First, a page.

Dairy & Milk Harvesting Project

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Case for change

The milk harvesting industry has changed a lot in the past 50 years or so, it was not so long ago that farmers were hand milking. Today, most farmers are using milk harvesting machines, operating in herringbone and rotary sheds, with a smaller number of robotic sheds emerging. The uptake of new robotic and automated milking technology is expected to increase in the coming years as the technology becomes more accessible and affordable.

Milk harvesting techniques are a unique set of skills, integral to the collection and production of Australian dairy and milk products. It is important to update the national units of competency to support the next generation of farmers.

The review of skills standards for dairy and milk harvesting was identified as a key skill priority in the Agriculture, Horticulture and Conservation and Land Management IRC Skills Forecast and Proposed Schedule of Work 2019-2022 (see page 3).

The Australian Industry Skills Committee (AISC) approved this project, out of the 2020 Annual Update to the IRC Skills Forecast (see pages 63-67).

The Agriculture and Production Horticulture Industry Reference Committee (IRC) will oversee this project as part of their responsibility to support engagement with the sector, and to ensure the project meets industry stakeholder needs.

Skills Impact will manage this project, consistent with the 2012 Standards for Training Package Development.

Download Project Proposal (see pages 63-67)

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Subscribe to the Skills Impact newsletter to keep informed about project updates and opportunities to provide input and feedback. Make sure to select ‘Agriculture, Horticulture, Conservation and Land Management’ as your industry of interest.

Project Plan

Australia’s dairy and milk industry directly employed around 46,200 people and generated $4.4 billion in farm gate value in 2018-19 [source]. Farms range in size from small niche herds of goats, camel, buffalo and sheep, through to large dairy businesses with more than 3,000 cattle. The future is interesting, with developments in robotic technology and automatic milking systems. Innovations in the industry have seen farmers progress from manual milking methods, to adopting machinery in herringbone and rotary sheds, through to these new robotic technologies. There will be a need for a wider range of skills in this industry with the introduction of new technologies. At the same time, traditional work practices remain valuable in various farm settings. This project will look at the skills and knowledge required to operate the vast array of technologies, across dairy harvesting operations of various sizes and contexts.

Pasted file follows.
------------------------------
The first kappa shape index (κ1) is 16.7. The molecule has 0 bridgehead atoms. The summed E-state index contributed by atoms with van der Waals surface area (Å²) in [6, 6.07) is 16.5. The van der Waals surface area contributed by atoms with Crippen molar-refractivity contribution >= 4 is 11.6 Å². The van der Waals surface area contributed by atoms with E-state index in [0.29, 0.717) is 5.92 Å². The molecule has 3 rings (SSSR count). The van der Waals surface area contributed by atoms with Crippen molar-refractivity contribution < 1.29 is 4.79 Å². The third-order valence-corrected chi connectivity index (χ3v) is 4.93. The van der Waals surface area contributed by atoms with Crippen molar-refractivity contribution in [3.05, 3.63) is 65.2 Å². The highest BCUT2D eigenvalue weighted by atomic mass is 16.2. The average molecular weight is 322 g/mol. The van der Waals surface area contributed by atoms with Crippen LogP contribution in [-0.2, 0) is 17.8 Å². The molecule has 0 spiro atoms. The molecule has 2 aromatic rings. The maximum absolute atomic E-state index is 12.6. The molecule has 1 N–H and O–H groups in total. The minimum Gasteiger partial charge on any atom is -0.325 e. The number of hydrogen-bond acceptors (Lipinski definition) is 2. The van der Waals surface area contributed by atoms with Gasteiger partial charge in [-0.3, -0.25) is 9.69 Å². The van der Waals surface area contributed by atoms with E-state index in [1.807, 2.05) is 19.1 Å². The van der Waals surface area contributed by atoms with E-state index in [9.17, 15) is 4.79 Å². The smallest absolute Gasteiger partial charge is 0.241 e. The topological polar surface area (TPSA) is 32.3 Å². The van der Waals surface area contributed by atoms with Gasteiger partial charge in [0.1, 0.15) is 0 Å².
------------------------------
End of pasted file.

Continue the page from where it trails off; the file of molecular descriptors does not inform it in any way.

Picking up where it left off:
Technology in this industry is developing rapidly. The use of precision dairy technologies has been increasing over the past two decades. Dairy Australia reports that between 30% to 40% of Australian dairy farms have installed automatic cup removers. Some farmers are also using automated mastitis detection systems. The benefits of these technology include improved productivity, working environment and hours, encouraging greater retention of staff. The Agricultural Workforce Digital Capability Framework will be applied by industry experts to define and identify the digital skills requirements for milk harvesting, across the various technologies available.

The Australian dairy industry is dedicated to the skills development of its future workforce. A new Dairy Passport has been launched by Dairy Australia and supported by the Victorian Government, under the Agriculture Workforce Plan.

While there is a need for updated technical and digital skills, the industry still has farmers utilising more traditional methods. Several businesses have also identified ways to add value to their milk harvesting operations, producing milk products onsite. Whether these producers are using traditional hand milking methods or machinery, skills and knowledge are required in biosecurity and animal welfare. A relaxed animal, correct cooling and storage of milk and plant hygiene practices contribute to greater quality and quantities of milk.

The national skills standards and qualifications for the dairy and milk harvesting industry will be reviewed with industry experts and consultation with farmers across Australia to ensure they reflect the current and future work practices of industry.

Project Scope

This project will review existing units of competency for dairy and milk harvesting in the AHC Agriculture, Horticulture and Conservation and Land Management Training Package to ensure they reflect current techniques, practices and technology.

 

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Subscribe to the Skills Impact newsletter to keep informed about project updates and opportunities to provide input and feedback. Make sure to select ‘Agriculture, Horticulture, Conservation and Land Management’ as your industry of interest.

Relevant Occupations
  • Dairy Farm Worker
  • Dairy Farm Manager
  • Dairy Farm Owner
  • Share Milker

 

Industry Sectors
  • Milking cows
  • Milking sheep
  • Milking goats
  • Milking buffalo
  • Milking camels

Timeline

September/October 2020